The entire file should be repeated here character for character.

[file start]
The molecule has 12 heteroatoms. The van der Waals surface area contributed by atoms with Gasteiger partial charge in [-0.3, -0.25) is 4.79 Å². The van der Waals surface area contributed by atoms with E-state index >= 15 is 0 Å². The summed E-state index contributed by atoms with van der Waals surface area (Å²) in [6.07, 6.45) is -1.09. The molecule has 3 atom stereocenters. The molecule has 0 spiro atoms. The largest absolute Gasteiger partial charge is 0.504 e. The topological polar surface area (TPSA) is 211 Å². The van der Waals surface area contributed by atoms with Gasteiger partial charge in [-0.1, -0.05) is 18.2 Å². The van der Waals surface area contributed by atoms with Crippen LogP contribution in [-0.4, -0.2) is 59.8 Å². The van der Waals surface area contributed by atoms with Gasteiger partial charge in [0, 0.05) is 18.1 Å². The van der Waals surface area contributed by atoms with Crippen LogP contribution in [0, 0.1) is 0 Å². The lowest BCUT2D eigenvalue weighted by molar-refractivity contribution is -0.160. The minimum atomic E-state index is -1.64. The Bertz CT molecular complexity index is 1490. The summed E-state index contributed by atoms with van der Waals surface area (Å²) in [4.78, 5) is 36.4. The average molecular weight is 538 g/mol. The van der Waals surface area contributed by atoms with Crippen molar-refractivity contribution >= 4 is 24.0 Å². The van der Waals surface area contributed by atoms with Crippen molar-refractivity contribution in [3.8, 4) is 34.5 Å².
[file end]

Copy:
The molecule has 12 heteroatoms. The van der Waals surface area contributed by atoms with Gasteiger partial charge in [-0.3, -0.25) is 4.79 Å². The van der Waals surface area contributed by atoms with E-state index >= 15 is 0 Å². The summed E-state index contributed by atoms with van der Waals surface area (Å²) in [6.07, 6.45) is -1.09. The molecule has 3 atom stereocenters. The molecule has 0 spiro atoms. The largest absolute Gasteiger partial charge is 0.504 e. The topological polar surface area (TPSA) is 211 Å². The van der Waals surface area contributed by atoms with Gasteiger partial charge in [-0.1, -0.05) is 18.2 Å². The van der Waals surface area contributed by atoms with Crippen LogP contribution in [-0.4, -0.2) is 59.8 Å². The van der Waals surface area contributed by atoms with Gasteiger partial charge in [0, 0.05) is 18.1 Å². The van der Waals surface area contributed by atoms with Crippen LogP contribution in [0, 0.1) is 0 Å². The lowest BCUT2D eigenvalue weighted by molar-refractivity contribution is -0.160. The minimum atomic E-state index is -1.64. The Bertz CT molecular complexity index is 1490. The summed E-state index contributed by atoms with van der Waals surface area (Å²) in [4.78, 5) is 36.4. The average molecular weight is 538 g/mol. The van der Waals surface area contributed by atoms with Crippen molar-refractivity contribution >= 4 is 24.0 Å². The van der Waals surface area contributed by atoms with Crippen molar-refractivity contribution in [3.8, 4) is 34.5 Å².